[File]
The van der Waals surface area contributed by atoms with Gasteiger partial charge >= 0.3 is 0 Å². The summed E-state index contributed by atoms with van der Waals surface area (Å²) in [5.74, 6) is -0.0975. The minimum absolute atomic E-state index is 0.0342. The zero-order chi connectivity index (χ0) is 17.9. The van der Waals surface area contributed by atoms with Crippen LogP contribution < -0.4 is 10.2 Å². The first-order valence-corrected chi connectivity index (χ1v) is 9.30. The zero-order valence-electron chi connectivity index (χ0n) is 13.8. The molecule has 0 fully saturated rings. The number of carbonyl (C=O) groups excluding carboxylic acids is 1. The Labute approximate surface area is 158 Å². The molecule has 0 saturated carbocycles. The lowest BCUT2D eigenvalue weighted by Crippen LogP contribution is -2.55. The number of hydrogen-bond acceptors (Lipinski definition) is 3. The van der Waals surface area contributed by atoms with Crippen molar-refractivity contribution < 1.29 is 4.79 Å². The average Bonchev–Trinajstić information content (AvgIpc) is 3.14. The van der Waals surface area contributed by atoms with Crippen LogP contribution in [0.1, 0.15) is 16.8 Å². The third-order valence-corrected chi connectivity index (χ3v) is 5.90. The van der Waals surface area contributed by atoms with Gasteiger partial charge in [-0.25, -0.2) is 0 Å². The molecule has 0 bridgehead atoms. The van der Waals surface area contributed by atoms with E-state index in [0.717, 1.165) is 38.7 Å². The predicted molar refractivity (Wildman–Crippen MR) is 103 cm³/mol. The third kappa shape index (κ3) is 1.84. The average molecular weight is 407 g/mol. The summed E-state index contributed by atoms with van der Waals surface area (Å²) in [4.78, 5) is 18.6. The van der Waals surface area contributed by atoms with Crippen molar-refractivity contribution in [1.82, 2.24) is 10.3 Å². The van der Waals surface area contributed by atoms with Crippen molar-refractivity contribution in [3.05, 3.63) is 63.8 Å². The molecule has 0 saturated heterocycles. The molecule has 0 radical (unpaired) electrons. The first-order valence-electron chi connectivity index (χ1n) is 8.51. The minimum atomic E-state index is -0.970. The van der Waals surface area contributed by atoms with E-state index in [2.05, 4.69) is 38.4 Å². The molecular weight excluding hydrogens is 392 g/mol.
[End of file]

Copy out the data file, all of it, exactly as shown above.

The van der Waals surface area contributed by atoms with Gasteiger partial charge >= 0.3 is 0 Å². The summed E-state index contributed by atoms with van der Waals surface area (Å²) in [5.74, 6) is -0.0975. The minimum absolute atomic E-state index is 0.0342. The zero-order chi connectivity index (χ0) is 17.9. The van der Waals surface area contributed by atoms with Crippen LogP contribution < -0.4 is 10.2 Å². The first-order valence-corrected chi connectivity index (χ1v) is 9.30. The zero-order valence-electron chi connectivity index (χ0n) is 13.8. The molecule has 0 fully saturated rings. The number of carbonyl (C=O) groups excluding carboxylic acids is 1. The Labute approximate surface area is 158 Å². The molecule has 0 saturated carbocycles. The lowest BCUT2D eigenvalue weighted by Crippen LogP contribution is -2.55. The number of hydrogen-bond acceptors (Lipinski definition) is 3. The van der Waals surface area contributed by atoms with Crippen molar-refractivity contribution < 1.29 is 4.79 Å². The average Bonchev–Trinajstić information content (AvgIpc) is 3.14. The van der Waals surface area contributed by atoms with Crippen LogP contribution in [0.1, 0.15) is 16.8 Å². The third-order valence-corrected chi connectivity index (χ3v) is 5.90. The van der Waals surface area contributed by atoms with Gasteiger partial charge in [-0.25, -0.2) is 0 Å². The molecule has 0 bridgehead atoms. The van der Waals surface area contributed by atoms with E-state index in [0.717, 1.165) is 38.7 Å². The predicted molar refractivity (Wildman–Crippen MR) is 103 cm³/mol. The third kappa shape index (κ3) is 1.84. The average molecular weight is 407 g/mol. The summed E-state index contributed by atoms with van der Waals surface area (Å²) in [4.78, 5) is 18.6. The van der Waals surface area contributed by atoms with Crippen molar-refractivity contribution in [1.82, 2.24) is 10.3 Å². The van der Waals surface area contributed by atoms with Crippen molar-refractivity contribution in [3.05, 3.63) is 63.8 Å². The molecule has 0 saturated heterocycles. The molecule has 0 radical (unpaired) electrons. The first-order valence-electron chi connectivity index (χ1n) is 8.51. The minimum atomic E-state index is -0.970. The van der Waals surface area contributed by atoms with E-state index in [2.05, 4.69) is 38.4 Å². The molecular weight excluding hydrogens is 392 g/mol.